Study: Americans know about credit freezes but rarely use them

If you got a notice tomorrow that your data was compromised and stolen by hackers would you freeze your credit? It’s not likely according to a new survey.
Published: Feb. 7, 2022 at 11:46 AM EST
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RICHMOND, Va. (WWBT) - Americans know about credit freezes but rarely use them according to a new study by the Identity Theft Resource Center.

The Research was published by the nonprofit and conducted by DIG.Works. It found only 3% of surveyed consumers actually froze their credit after receiving a data breach notice.

“We’ve got a lot of work to do to improve both the system we use to notify people and get them to take actions that would be protective of themselves,” said James Lee, COO of the Identity Theft Resource Center.

Lee says the research shows people understand that credit freezes are free, but there’s still a perception it’s a hassle. Many folks seems to think credit monitoring services are enough to protect them.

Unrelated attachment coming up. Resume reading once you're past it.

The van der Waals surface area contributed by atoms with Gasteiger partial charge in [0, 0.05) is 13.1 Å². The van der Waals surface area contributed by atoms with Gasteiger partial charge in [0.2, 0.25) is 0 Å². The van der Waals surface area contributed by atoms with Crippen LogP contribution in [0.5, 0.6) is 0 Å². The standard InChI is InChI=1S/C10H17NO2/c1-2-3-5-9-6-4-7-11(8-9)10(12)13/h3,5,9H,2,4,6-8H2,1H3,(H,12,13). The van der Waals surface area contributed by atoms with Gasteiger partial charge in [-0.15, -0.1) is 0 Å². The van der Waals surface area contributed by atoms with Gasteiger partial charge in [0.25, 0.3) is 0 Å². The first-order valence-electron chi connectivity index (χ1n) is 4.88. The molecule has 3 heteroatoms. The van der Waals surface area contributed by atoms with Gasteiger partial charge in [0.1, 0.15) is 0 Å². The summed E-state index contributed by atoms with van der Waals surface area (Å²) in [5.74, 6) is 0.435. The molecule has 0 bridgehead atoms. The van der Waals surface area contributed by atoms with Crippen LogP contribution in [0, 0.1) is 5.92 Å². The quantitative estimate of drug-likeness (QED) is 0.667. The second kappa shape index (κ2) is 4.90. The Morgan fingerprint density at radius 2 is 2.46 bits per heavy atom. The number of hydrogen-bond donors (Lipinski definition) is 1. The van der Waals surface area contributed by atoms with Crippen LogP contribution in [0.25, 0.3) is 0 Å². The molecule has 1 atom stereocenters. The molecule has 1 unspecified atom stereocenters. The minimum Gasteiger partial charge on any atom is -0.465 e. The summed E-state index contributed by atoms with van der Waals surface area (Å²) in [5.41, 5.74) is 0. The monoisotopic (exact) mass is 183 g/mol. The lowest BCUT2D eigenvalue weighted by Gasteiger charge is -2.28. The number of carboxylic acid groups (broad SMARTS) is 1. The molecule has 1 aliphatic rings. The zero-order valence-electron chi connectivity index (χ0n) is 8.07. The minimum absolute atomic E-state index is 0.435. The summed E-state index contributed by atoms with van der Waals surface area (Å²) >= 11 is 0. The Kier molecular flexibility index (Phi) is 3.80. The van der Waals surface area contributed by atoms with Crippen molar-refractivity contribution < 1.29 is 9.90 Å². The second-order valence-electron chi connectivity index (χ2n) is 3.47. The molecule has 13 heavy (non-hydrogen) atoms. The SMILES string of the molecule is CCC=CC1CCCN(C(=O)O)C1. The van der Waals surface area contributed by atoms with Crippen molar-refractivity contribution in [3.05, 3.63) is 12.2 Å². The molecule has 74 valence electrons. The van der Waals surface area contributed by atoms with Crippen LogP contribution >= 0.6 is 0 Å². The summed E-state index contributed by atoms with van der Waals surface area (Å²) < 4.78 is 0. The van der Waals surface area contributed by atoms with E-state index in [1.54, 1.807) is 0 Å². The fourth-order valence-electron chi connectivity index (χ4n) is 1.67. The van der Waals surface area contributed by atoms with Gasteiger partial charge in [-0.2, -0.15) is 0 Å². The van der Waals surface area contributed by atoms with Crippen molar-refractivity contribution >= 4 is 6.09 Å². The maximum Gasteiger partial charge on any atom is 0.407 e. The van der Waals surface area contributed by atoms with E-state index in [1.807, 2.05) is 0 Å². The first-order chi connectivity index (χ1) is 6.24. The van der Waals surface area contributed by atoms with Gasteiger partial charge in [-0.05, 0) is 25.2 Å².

Lee says it’s not true, “It (credit monitoring) has a place, but it also gives you a false sense of security because credit monitoring stops nothing. It tells you the horse has left the barn so you can go look for it. Only a credit freeze can keep that horse from ever getting out.”

Credit freezes are the only thing that can actually stop a new account from being opened in your name. It stops anyone trying to apply for benefits in your name.

To start a credit freeze you need to contact all three credit bureaus. It does not cost anything, and Lee says it does not hurt your credit.

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